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2

Here is a method using Off and On triggered by the first appearance of the message. I avoid unprotecting any System Symbols by using TagSetDelayed. I use $Post to turn the message back on. Modification of your function is not required; this operates via the low-level Message system. Code: badness::oops = "Watch out! Result could be ...


3

It's been a day and no has posted a truly elegant, natural, and general solution, so I'll post a narrow one. By default, a message is stopped when it occurs three times in $MessageList. One can reduce the number of times a message is printed by pre-loading $MessageList with it. Block[{$MessageList}, Unprotect[$MessageList]; $MessageList = ...


0

This is a bit ugly, but it seems to do what you want. ClearAll[badness]; badness::oops = "Watch out! Result could be misinterpreted."; badness[0] /; badness[] := (Message[badness::oops]; badness[] = False; 0); badness[_] := 0 Clear[reduction] f[0] = 0; badness[] = True; reduction = {f[x_] :> x + f[x - 1] + badness[0]}; All it does it keep track of ...


4

We can use Hold to prevent message names from being evaluated until the time is right: g[a_, verbose_:False] := Module[{messageList} , messageList = If[verbose, {}, Hold[FindRoot::lstol]] ; messageList /. _[m___] :> Quiet[FindRoot[x^2 + x + a, {x, 3}], {m}] ]


1

another workaround example: problem msg = {General::argx, Power::infy} Quiet[1/0 + Sqrt[], Evaluate@msg] example: workaround msg = {General::argx::English, Power::infy} Quiet[1/0 + Sqrt[], Evaluate@msg] it seems: messages, which take arguments are problematic


3

I have found a workaround which works for my purposes, though it is not particularly pretty, and the weird behaviour of Evaluate on error messages remains a mystery to me. It is possible to switch between different Quiet behaviours by setting a custom message group and then switching that within the logic. The following code works, as far as I can tell. ...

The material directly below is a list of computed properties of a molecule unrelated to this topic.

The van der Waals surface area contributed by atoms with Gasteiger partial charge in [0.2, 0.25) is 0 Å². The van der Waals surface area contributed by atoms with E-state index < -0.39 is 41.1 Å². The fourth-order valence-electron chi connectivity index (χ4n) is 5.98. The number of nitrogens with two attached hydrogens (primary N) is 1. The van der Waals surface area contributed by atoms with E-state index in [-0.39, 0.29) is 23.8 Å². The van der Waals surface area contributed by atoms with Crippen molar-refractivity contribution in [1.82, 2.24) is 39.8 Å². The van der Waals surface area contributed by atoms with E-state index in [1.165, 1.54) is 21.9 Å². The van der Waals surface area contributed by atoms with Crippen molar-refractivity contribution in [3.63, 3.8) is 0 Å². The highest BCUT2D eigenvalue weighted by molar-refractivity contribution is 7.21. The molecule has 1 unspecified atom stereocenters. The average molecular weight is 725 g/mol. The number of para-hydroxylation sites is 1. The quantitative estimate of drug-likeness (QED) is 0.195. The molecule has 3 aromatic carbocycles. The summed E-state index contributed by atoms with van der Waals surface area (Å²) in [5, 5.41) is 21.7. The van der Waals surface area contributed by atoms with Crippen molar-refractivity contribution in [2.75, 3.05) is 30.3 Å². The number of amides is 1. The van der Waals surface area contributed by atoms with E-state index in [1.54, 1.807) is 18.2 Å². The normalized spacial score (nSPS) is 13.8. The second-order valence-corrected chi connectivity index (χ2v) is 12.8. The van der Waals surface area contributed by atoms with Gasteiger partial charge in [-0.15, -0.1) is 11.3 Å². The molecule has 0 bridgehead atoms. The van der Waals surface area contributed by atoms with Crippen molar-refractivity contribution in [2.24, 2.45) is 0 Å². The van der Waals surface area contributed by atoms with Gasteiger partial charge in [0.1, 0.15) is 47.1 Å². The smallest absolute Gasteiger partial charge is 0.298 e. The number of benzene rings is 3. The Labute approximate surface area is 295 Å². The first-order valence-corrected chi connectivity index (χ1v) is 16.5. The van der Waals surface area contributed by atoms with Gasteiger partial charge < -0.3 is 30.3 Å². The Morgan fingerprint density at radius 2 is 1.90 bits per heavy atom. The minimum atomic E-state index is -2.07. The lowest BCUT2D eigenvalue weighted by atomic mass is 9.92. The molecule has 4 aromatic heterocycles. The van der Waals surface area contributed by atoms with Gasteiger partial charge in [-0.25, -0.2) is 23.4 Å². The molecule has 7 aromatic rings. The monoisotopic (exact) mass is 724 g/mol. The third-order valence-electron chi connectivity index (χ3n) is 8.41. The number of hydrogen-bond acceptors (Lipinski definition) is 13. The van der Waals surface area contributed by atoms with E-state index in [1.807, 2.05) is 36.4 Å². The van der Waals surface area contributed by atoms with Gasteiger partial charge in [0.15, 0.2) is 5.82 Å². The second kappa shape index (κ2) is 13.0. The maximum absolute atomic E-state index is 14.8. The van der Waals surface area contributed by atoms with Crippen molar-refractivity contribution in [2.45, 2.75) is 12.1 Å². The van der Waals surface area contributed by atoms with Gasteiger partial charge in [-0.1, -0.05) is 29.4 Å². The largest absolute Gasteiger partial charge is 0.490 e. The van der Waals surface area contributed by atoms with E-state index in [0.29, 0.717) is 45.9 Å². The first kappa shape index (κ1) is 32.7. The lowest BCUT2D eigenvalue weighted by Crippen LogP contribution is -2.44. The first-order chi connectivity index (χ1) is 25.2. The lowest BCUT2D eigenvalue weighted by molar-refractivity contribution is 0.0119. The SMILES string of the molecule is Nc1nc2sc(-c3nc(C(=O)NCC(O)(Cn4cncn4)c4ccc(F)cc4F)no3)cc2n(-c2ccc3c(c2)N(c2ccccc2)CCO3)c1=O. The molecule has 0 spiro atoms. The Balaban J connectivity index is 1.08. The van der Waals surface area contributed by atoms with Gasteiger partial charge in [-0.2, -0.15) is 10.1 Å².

4

NDSolve has already detected the largest such intervals for you, which is why the resulting InterpolatingFunctions have restricted domains. You can use InterpolatingFunctionDomain to extract those domains. I'd do something like so Clear[x1, x2, y] eqn = {x1'[t] == -x1[t]^2 - x2[t] + y[t]^3, x2'[t] == x1[t] - x2[t] + x1[t]^2 x2[t]^2, y'[t] == x2[t]^2 ...


1

This seems to work for me: thisstep = 0; laststep = 0; eqn = {x1'[t] == -x1[t]^2 - x2[t] + y[t]^3, x2'[t] == x1[t] - x2[t] + x1[t]^2 x2[t]^2, y'[t] == x2[t]^2 + y[t] + x1[t]^2 y[t]^2 + 0.5` y[t]^3, x1[0] == 1, x2[0] == 1, y[0] == 1}; {tmin, tmax} = {-1,1}; First@NDSolve[eqn, {x1[t], x2[t], y[t]}, {t, tmin, tmax}, MaxStepFraction -> 1/150, ...


9

One possible solution is using Quiet: ds[All, Quiet[#a/#b]&] Another possible solution is using the FailureAction option: ds[All, #a/#b, FailureAction -> None]


1

To answer the first question: ListAnimate[list] stores the list in the output, while Animate[code,...] stores only the code. Animate does not store the definitions of symbols referenced by code. If code is not self-contained, then the definitions will have to be executed before Animate will run properly. To answer the second question, which is also ...


2

I think I solved this problem. The error message was due to the fact that Mathematica cannot perform the internal integration, so I split the two integrations and used NIntegrate instead of the symbolic integration: p[z1_?NumericQ, R_?NumericQ, z_?NumericQ] := -NIntegrate[ BesselK[0, x/Ld]*x* ArcSin[(2*x)/( Sqrt[(z1)^2 + (x + 7.6)^2] + ...



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